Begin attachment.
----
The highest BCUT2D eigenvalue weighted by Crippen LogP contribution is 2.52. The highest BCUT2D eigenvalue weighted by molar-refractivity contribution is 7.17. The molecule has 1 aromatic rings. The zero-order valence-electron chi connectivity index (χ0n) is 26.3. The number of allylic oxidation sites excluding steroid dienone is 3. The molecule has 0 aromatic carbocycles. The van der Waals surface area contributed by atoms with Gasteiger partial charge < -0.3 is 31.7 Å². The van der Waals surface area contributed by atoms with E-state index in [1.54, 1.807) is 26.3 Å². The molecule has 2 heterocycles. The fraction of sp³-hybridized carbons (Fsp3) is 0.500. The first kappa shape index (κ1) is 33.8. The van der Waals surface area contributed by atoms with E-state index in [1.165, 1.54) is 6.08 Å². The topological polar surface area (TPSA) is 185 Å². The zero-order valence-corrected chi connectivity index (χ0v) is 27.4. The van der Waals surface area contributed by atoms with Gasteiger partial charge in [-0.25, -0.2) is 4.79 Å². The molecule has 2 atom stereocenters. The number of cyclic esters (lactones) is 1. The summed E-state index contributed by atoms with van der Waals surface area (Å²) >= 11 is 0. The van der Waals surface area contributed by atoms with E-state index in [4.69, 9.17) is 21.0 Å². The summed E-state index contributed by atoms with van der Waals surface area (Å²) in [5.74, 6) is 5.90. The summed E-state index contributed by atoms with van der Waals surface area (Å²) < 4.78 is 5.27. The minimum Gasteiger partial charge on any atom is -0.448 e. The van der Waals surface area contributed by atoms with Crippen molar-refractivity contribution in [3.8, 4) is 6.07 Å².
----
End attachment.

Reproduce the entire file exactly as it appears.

The highest BCUT2D eigenvalue weighted by Crippen LogP contribution is 2.52. The highest BCUT2D eigenvalue weighted by molar-refractivity contribution is 7.17. The molecule has 1 aromatic rings. The zero-order valence-electron chi connectivity index (χ0n) is 26.3. The number of allylic oxidation sites excluding steroid dienone is 3. The molecule has 0 aromatic carbocycles. The van der Waals surface area contributed by atoms with Gasteiger partial charge < -0.3 is 31.7 Å². The van der Waals surface area contributed by atoms with E-state index in [1.54, 1.807) is 26.3 Å². The molecule has 2 heterocycles. The fraction of sp³-hybridized carbons (Fsp3) is 0.500. The first kappa shape index (κ1) is 33.8. The van der Waals surface area contributed by atoms with E-state index in [1.165, 1.54) is 6.08 Å². The topological polar surface area (TPSA) is 185 Å². The zero-order valence-corrected chi connectivity index (χ0v) is 27.4. The van der Waals surface area contributed by atoms with Gasteiger partial charge in [-0.25, -0.2) is 4.79 Å². The molecule has 2 atom stereocenters. The number of cyclic esters (lactones) is 1. The summed E-state index contributed by atoms with van der Waals surface area (Å²) >= 11 is 0. The van der Waals surface area contributed by atoms with E-state index in [4.69, 9.17) is 21.0 Å². The summed E-state index contributed by atoms with van der Waals surface area (Å²) in [5.74, 6) is 5.90. The summed E-state index contributed by atoms with van der Waals surface area (Å²) < 4.78 is 5.27. The minimum Gasteiger partial charge on any atom is -0.448 e. The van der Waals surface area contributed by atoms with Crippen molar-refractivity contribution in [3.8, 4) is 6.07 Å².